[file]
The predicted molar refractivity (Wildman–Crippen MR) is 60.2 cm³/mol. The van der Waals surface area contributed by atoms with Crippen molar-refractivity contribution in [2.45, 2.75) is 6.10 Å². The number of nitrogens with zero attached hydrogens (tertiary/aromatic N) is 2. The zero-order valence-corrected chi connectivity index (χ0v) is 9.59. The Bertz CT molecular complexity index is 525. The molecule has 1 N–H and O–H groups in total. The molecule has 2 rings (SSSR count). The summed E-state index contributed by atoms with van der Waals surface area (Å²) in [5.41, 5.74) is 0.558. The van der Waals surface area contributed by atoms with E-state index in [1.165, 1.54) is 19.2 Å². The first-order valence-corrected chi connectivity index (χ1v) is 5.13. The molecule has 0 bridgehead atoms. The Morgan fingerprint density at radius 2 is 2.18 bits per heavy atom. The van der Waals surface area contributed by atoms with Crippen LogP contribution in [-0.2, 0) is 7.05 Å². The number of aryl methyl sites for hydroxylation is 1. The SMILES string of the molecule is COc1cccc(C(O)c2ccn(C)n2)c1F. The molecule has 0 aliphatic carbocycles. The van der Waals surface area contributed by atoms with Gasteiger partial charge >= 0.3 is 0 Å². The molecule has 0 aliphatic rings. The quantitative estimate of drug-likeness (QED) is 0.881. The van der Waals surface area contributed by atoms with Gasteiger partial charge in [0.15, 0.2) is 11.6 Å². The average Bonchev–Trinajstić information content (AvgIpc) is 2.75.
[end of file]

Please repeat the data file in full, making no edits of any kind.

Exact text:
The predicted molar refractivity (Wildman–Crippen MR) is 60.2 cm³/mol. The van der Waals surface area contributed by atoms with Crippen molar-refractivity contribution in [2.45, 2.75) is 6.10 Å². The number of nitrogens with zero attached hydrogens (tertiary/aromatic N) is 2. The zero-order valence-corrected chi connectivity index (χ0v) is 9.59. The Bertz CT molecular complexity index is 525. The molecule has 1 N–H and O–H groups in total. The molecule has 2 rings (SSSR count). The summed E-state index contributed by atoms with van der Waals surface area (Å²) in [5.41, 5.74) is 0.558. The van der Waals surface area contributed by atoms with E-state index in [1.165, 1.54) is 19.2 Å². The first-order valence-corrected chi connectivity index (χ1v) is 5.13. The molecule has 0 bridgehead atoms. The Morgan fingerprint density at radius 2 is 2.18 bits per heavy atom. The van der Waals surface area contributed by atoms with Crippen LogP contribution in [-0.2, 0) is 7.05 Å². The number of aryl methyl sites for hydroxylation is 1. The SMILES string of the molecule is COc1cccc(C(O)c2ccn(C)n2)c1F. The molecule has 0 aliphatic carbocycles. The van der Waals surface area contributed by atoms with Gasteiger partial charge >= 0.3 is 0 Å². The molecule has 0 aliphatic rings. The quantitative estimate of drug-likeness (QED) is 0.881. The van der Waals surface area contributed by atoms with Gasteiger partial charge in [0.15, 0.2) is 11.6 Å². The average Bonchev–Trinajstić information content (AvgIpc) is 2.75.